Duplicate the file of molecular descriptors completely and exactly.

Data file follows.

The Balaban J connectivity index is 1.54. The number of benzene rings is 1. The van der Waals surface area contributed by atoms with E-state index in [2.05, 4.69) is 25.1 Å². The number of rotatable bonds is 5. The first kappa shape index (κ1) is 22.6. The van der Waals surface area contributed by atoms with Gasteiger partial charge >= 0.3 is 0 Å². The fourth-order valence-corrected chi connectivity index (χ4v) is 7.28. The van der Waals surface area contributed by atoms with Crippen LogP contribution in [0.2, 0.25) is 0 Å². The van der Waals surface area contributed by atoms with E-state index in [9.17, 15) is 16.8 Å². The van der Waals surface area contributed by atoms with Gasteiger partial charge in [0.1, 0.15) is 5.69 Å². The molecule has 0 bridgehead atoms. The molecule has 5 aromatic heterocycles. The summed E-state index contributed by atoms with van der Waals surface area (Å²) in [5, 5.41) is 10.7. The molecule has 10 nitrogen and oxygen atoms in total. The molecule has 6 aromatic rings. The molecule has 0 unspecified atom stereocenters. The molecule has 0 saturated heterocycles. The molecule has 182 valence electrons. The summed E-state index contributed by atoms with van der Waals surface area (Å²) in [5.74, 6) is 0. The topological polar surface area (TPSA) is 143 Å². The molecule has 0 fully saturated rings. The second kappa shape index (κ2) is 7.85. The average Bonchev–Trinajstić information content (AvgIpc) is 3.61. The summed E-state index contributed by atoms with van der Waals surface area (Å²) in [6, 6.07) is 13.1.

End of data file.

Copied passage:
The Balaban J connectivity index is 1.54. The number of benzene rings is 1. The van der Waals surface area contributed by atoms with E-state index in [2.05, 4.69) is 25.1 Å². The number of rotatable bonds is 5. The first kappa shape index (κ1) is 22.6. The van der Waals surface area contributed by atoms with Gasteiger partial charge >= 0.3 is 0 Å². The fourth-order valence-corrected chi connectivity index (χ4v) is 7.28. The van der Waals surface area contributed by atoms with Crippen LogP contribution in [0.2, 0.25) is 0 Å². The van der Waals surface area contributed by atoms with E-state index in [9.17, 15) is 16.8 Å². The van der Waals surface area contributed by atoms with Gasteiger partial charge in [0.1, 0.15) is 5.69 Å². The molecule has 0 bridgehead atoms. The molecule has 5 aromatic heterocycles. The summed E-state index contributed by atoms with van der Waals surface area (Å²) in [5, 5.41) is 10.7. The molecule has 10 nitrogen and oxygen atoms in total. The molecule has 6 aromatic rings. The molecule has 0 unspecified atom stereocenters. The molecule has 0 saturated heterocycles. The molecule has 182 valence electrons. The summed E-state index contributed by atoms with van der Waals surface area (Å²) in [5.74, 6) is 0. The topological polar surface area (TPSA) is 143 Å². The molecule has 0 fully saturated rings. The second kappa shape index (κ2) is 7.85. The average Bonchev–Trinajstić information content (AvgIpc) is 3.61. The summed E-state index contributed by atoms with van der Waals surface area (Å²) in [6, 6.07) is 13.1.